Brigadier General John Bullard, Commander NATO Headquarters Sarajevo
Answering some questions for our newsletter, the Commander of NATO Headquarters Sarajevo US Marines Corps Brigadier General John Bullard stressed his headquarters has prepared a draft agreement to assist in resolving the issue of immovable defense property as the last step for Bosnia and Herzegovina to activate NATO’S Membership Action Plan (MAP).
Do you believe that after the conditional award of a MAP the political climate in BiH is good enough to achieve agreement on immovable property and to start the first annual MAP plan in September?
– Bosnia and Herzegovina has been working towards NATO membership in the Partnership for Peace programs for many years. This shows that the necessary long-term political commitment and consensus exists. It is now up to BiH to take the next step by resolving the immovable defense property issue so that the Membership Action Plan (MAP) can be initiated. MAP commences with the submission of the Annual National Program (ANP). The normal ANP cycle is September through June; we are encouraging BiH to resolve immovable defense property before September, in order to facilitate BiH commencing MAP with Montenegro. It is very important to keep the momentum going to enter the MAP cycle in September 2010 vice September 2011. Priority Number One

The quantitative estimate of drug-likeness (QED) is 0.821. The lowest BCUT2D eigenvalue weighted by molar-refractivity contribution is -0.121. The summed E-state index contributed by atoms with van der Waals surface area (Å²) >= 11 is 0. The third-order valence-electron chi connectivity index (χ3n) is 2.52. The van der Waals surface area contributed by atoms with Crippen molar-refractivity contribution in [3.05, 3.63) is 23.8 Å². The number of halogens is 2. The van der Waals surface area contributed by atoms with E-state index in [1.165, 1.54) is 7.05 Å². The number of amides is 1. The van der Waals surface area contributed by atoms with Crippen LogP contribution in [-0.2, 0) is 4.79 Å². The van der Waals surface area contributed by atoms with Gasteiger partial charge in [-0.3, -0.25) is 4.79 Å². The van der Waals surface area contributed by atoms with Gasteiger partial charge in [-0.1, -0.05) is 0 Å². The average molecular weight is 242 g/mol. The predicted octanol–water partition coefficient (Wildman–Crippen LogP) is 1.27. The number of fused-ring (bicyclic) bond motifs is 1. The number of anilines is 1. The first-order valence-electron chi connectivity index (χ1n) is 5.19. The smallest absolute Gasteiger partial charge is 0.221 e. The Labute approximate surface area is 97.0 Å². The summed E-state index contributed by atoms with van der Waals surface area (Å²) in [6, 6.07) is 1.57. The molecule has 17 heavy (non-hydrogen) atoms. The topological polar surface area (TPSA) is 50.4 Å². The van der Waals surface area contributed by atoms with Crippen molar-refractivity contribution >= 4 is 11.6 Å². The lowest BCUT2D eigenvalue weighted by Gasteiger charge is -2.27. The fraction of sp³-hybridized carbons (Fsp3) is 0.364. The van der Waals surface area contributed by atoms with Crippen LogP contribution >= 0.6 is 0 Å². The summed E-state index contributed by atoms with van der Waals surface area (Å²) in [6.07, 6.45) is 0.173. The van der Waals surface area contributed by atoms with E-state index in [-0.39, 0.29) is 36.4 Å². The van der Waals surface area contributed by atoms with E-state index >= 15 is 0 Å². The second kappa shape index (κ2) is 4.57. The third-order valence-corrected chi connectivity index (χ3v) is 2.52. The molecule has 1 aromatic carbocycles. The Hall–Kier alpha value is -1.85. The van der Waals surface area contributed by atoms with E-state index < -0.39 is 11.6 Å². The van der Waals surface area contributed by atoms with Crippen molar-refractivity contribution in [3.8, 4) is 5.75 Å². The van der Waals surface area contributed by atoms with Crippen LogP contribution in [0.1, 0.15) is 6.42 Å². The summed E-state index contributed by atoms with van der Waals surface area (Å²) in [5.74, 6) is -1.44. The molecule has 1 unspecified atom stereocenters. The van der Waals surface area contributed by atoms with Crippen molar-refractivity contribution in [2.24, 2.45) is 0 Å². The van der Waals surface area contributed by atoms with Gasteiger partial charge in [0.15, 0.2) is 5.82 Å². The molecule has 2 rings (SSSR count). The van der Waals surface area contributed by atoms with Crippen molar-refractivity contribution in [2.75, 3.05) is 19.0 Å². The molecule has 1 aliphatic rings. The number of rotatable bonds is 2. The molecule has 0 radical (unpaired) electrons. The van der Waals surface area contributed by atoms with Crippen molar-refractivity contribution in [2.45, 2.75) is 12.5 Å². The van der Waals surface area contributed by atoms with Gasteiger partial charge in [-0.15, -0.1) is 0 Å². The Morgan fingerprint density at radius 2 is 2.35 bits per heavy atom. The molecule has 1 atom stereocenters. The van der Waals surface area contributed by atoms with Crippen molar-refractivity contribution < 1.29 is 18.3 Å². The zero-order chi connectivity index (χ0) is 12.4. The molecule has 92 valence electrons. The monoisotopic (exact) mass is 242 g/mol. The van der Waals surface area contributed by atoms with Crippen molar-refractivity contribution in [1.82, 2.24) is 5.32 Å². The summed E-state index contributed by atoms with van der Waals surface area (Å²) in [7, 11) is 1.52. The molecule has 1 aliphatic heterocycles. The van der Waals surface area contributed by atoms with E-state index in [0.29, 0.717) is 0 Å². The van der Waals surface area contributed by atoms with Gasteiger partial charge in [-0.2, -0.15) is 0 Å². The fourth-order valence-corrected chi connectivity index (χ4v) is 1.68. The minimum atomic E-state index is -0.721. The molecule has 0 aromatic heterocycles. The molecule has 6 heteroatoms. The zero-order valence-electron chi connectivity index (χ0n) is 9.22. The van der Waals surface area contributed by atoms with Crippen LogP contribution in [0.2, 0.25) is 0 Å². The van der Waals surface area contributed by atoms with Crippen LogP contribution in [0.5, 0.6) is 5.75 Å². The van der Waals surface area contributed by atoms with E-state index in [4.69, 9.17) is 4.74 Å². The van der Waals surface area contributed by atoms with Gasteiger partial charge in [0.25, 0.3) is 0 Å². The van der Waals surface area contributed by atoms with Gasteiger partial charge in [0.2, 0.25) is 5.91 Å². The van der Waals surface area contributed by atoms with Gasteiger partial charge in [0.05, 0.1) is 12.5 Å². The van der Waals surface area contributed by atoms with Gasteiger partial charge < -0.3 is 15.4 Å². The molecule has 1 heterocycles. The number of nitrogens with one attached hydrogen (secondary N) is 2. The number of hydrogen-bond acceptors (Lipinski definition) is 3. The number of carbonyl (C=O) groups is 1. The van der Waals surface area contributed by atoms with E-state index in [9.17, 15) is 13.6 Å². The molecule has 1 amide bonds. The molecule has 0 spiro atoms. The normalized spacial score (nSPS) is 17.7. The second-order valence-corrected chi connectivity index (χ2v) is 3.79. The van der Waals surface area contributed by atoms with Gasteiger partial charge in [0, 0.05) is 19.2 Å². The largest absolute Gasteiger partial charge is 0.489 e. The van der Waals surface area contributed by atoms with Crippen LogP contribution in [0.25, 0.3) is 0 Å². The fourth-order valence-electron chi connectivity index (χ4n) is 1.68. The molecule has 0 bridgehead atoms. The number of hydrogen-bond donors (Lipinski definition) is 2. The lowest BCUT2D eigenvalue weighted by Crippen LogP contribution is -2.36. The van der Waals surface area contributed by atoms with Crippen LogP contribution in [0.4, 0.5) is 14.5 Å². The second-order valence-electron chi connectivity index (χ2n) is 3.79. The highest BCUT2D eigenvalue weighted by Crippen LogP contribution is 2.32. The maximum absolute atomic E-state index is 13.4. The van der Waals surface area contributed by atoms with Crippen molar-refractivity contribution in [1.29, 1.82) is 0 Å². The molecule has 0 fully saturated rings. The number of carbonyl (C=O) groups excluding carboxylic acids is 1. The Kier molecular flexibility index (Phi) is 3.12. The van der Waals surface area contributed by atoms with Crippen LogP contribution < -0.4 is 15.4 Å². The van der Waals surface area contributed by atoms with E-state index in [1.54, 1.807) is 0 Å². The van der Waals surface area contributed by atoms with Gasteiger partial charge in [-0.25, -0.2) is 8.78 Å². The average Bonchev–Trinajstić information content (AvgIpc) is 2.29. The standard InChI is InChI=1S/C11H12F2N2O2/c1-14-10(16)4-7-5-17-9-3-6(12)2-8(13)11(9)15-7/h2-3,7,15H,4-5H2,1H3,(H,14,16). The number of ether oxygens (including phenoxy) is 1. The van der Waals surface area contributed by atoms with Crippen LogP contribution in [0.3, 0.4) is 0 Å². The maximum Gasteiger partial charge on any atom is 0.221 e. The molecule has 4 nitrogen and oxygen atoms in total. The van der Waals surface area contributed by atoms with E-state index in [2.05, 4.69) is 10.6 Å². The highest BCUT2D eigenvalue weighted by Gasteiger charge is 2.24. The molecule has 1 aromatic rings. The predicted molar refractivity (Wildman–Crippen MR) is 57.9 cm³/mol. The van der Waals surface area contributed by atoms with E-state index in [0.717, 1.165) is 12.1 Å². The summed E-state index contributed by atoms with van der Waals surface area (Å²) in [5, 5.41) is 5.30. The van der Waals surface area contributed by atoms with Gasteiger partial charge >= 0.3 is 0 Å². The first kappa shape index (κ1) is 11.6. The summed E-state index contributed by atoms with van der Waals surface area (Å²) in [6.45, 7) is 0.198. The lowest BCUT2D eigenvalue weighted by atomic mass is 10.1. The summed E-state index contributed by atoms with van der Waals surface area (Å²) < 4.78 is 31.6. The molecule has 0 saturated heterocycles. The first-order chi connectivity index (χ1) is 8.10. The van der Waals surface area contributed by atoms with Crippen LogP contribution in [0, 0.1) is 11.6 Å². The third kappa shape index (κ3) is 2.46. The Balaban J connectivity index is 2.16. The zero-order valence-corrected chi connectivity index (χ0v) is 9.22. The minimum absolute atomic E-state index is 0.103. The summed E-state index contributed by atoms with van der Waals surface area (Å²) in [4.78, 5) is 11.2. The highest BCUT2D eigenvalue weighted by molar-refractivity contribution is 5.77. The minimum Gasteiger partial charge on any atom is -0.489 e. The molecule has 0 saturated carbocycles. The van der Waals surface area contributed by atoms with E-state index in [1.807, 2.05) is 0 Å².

Will NATO HQ Sarajevo facilitate and mediate the local talks on the immovable property?
– NATO HQ Sarajevo has been working with the Ministry of Defense and other parties to help resolve this issue, and we remain ready to support this effort. We have prepared a draft intergovernmental agreement to assist in resolving this last step so BiH can activate MAP. We hope that BiH can move forward and make this a top priority.
US military co-operation with BiH is quite visible, but why in your opinion there are not more bilateral military exercises of other countries with the Armed Forces of BiH?
– Many countries are actively involved in supporting the development of the Armed Forces of Bosnia Herzegovina (AFBiH). Some conduct bilateral programs of aid and some are coordinated through NATO HQ Sarajevo. These programs are focused on training, education and technical improvement. A particular example is the work that Turkey is doing to upgrade the radio communication capacity of the Armed Forces. Turkey has donated equipment such as hand-held, man-pack, and vehicle radios and relays, plus hand held computers and has provided expert training in their use. There are many other such examples involving different countries that are working individually or through NATO HQ Sarajevo in the interests of the AFBiH.
Most of the exercises involving the Armed Forces of BiH are multi-national, organized by NATO or by the United States European Command. The reason for that is there is more value in exercising in the conditions under which you will actually operate and most of the operations that BiH will be engaged on – especially as a NATO member – will be multi-national.
What are the arguments and benefits why citizens of Republika Srpska would welcome NATO membership for BiH?